A coalition of Tea Party groups has decided that the Internal Revenue Service (IRS) is making it too difficult for start-up Tea Party groups to qualify for tax exempt status and so is creating one to fight back. The group is complaining about IRS requests for thousands of pages of documentation required to obtain or to keep their exempt status under Section 501(c)4 of the Internal Revenue Code. Eric Wilson, director of Kentucky’s 9/12 Project accused the IRS of “targeting local Tea Party, liberty groups and ordinary citizens” with an 88-question IRS questionnaire and demands that it be completed and returned within two weeks.
They’re trying to bury us in time, trying to bury us in paperwork, and they are making us use up resources we don’t have, especially small local organizations and small groups. And they’re doing this during a critical election year. This is not by accident. This is coordinated and this is targeted.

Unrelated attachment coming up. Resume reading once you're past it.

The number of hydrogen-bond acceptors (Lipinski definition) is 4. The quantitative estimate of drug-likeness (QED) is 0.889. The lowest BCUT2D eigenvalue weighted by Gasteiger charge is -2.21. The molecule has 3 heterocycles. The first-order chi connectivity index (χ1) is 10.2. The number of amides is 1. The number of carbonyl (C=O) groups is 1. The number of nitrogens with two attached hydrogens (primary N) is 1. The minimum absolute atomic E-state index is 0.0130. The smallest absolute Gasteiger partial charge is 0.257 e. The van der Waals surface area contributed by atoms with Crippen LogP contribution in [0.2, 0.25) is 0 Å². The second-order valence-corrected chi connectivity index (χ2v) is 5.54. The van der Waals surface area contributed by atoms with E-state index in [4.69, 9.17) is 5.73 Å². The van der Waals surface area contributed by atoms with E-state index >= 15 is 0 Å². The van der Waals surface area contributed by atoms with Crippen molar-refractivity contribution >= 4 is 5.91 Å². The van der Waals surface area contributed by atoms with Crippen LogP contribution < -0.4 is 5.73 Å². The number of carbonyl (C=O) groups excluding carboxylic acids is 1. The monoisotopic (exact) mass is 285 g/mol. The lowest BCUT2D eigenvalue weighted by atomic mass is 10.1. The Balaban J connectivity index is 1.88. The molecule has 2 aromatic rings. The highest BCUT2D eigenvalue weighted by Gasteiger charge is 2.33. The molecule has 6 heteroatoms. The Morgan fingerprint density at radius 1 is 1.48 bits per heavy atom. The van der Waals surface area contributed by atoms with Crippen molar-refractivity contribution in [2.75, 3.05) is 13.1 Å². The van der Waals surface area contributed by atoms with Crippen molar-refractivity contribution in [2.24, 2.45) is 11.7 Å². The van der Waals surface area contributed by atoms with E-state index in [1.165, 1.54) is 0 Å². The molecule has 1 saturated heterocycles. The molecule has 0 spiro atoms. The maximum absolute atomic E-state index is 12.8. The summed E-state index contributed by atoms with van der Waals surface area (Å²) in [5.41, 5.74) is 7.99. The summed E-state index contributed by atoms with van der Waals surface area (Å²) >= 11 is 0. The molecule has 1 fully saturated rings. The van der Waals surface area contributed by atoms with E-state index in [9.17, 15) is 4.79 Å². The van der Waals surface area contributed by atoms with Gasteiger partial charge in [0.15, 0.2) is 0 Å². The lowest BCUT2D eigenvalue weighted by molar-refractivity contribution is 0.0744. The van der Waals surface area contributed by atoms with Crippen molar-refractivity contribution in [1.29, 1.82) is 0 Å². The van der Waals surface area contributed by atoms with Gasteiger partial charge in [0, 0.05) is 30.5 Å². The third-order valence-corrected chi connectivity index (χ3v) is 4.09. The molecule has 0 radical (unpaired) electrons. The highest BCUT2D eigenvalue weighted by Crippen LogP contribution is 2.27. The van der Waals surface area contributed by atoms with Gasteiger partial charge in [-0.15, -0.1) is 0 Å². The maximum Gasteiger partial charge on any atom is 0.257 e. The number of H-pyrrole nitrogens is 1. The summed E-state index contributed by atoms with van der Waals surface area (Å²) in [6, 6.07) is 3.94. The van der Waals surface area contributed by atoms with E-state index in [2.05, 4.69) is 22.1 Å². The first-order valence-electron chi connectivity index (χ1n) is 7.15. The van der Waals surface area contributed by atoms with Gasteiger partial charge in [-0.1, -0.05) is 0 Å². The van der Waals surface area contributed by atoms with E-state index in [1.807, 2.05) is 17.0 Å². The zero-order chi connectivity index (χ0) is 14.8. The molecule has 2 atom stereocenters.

Toby Walker, president of the Waco, Texas, Tea Party, said the IRS demanded every Facebook, Twitter and social media post that was sent out by her group over the last two-and-a-half years, along with transcripts of every one of the group’s radio shows. The requests for such detailed and extension information is overwhelming the small staffs of many of the groups which often have fewer than 50 members and a very small part-time staff.
The benefits of obtaining tax exempt status for these groups apparently outweighed potential concerns that the IRS would grow fangs and seek blood. Under the applicable code, 501(c)4 groups may engage in political activity and enjoy tax exemptions on purchases and other activities, but contributions from donors are not tax deductible nor are lists of donors required to be made public. But such exemption requires following the IRS’ rules which, as these organizations are now learning, are changeable. Returns must be filed in a timely fashion even though no tax is due, and failure to file on a timely basis opens the groups up to the possibility of